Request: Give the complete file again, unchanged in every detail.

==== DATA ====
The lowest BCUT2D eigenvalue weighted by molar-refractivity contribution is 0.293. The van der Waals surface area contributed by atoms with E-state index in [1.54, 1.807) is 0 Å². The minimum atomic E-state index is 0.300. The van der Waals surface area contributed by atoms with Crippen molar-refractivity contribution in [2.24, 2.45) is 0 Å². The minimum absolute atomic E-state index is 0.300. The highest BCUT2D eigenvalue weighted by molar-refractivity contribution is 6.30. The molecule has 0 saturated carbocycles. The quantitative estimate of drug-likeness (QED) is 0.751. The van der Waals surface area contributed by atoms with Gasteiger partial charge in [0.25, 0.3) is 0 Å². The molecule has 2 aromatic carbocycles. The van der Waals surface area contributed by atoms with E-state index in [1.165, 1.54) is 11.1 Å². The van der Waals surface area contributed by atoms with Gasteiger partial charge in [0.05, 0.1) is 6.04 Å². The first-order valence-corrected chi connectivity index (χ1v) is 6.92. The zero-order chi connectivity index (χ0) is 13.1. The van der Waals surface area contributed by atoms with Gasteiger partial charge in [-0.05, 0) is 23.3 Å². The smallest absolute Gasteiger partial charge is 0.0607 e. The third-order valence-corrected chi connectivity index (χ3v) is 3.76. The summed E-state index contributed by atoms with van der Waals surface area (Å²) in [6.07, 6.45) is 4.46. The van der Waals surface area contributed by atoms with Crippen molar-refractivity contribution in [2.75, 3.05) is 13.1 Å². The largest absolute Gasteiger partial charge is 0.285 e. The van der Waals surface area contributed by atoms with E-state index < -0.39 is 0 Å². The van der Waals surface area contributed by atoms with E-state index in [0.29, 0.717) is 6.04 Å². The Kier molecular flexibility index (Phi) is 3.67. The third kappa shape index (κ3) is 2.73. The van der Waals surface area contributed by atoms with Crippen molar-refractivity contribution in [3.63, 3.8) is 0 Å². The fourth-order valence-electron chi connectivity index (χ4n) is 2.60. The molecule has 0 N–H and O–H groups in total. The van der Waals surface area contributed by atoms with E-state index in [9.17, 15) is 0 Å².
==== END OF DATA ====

The lowest BCUT2D eigenvalue weighted by molar-refractivity contribution is 0.293. The van der Waals surface area contributed by atoms with E-state index in [1.54, 1.807) is 0 Å². The minimum atomic E-state index is 0.300. The van der Waals surface area contributed by atoms with Crippen molar-refractivity contribution in [2.24, 2.45) is 0 Å². The minimum absolute atomic E-state index is 0.300. The highest BCUT2D eigenvalue weighted by molar-refractivity contribution is 6.30. The molecule has 0 saturated carbocycles. The quantitative estimate of drug-likeness (QED) is 0.751. The van der Waals surface area contributed by atoms with Gasteiger partial charge in [0.25, 0.3) is 0 Å². The molecule has 2 aromatic carbocycles. The van der Waals surface area contributed by atoms with E-state index in [1.165, 1.54) is 11.1 Å². The van der Waals surface area contributed by atoms with Gasteiger partial charge in [0.05, 0.1) is 6.04 Å². The first-order valence-corrected chi connectivity index (χ1v) is 6.92. The zero-order chi connectivity index (χ0) is 13.1. The van der Waals surface area contributed by atoms with Gasteiger partial charge in [-0.05, 0) is 23.3 Å². The smallest absolute Gasteiger partial charge is 0.0607 e. The third-order valence-corrected chi connectivity index (χ3v) is 3.76. The summed E-state index contributed by atoms with van der Waals surface area (Å²) in [6.07, 6.45) is 4.46. The van der Waals surface area contributed by atoms with Crippen molar-refractivity contribution in [2.75, 3.05) is 13.1 Å². The largest absolute Gasteiger partial charge is 0.285 e. The van der Waals surface area contributed by atoms with E-state index < -0.39 is 0 Å². The van der Waals surface area contributed by atoms with E-state index in [0.29, 0.717) is 6.04 Å². The Kier molecular flexibility index (Phi) is 3.67. The third kappa shape index (κ3) is 2.73. The van der Waals surface area contributed by atoms with Crippen molar-refractivity contribution in [3.63, 3.8) is 0 Å². The fourth-order valence-electron chi connectivity index (χ4n) is 2.60. The molecule has 0 N–H and O–H groups in total. The van der Waals surface area contributed by atoms with E-state index in [9.17, 15) is 0 Å².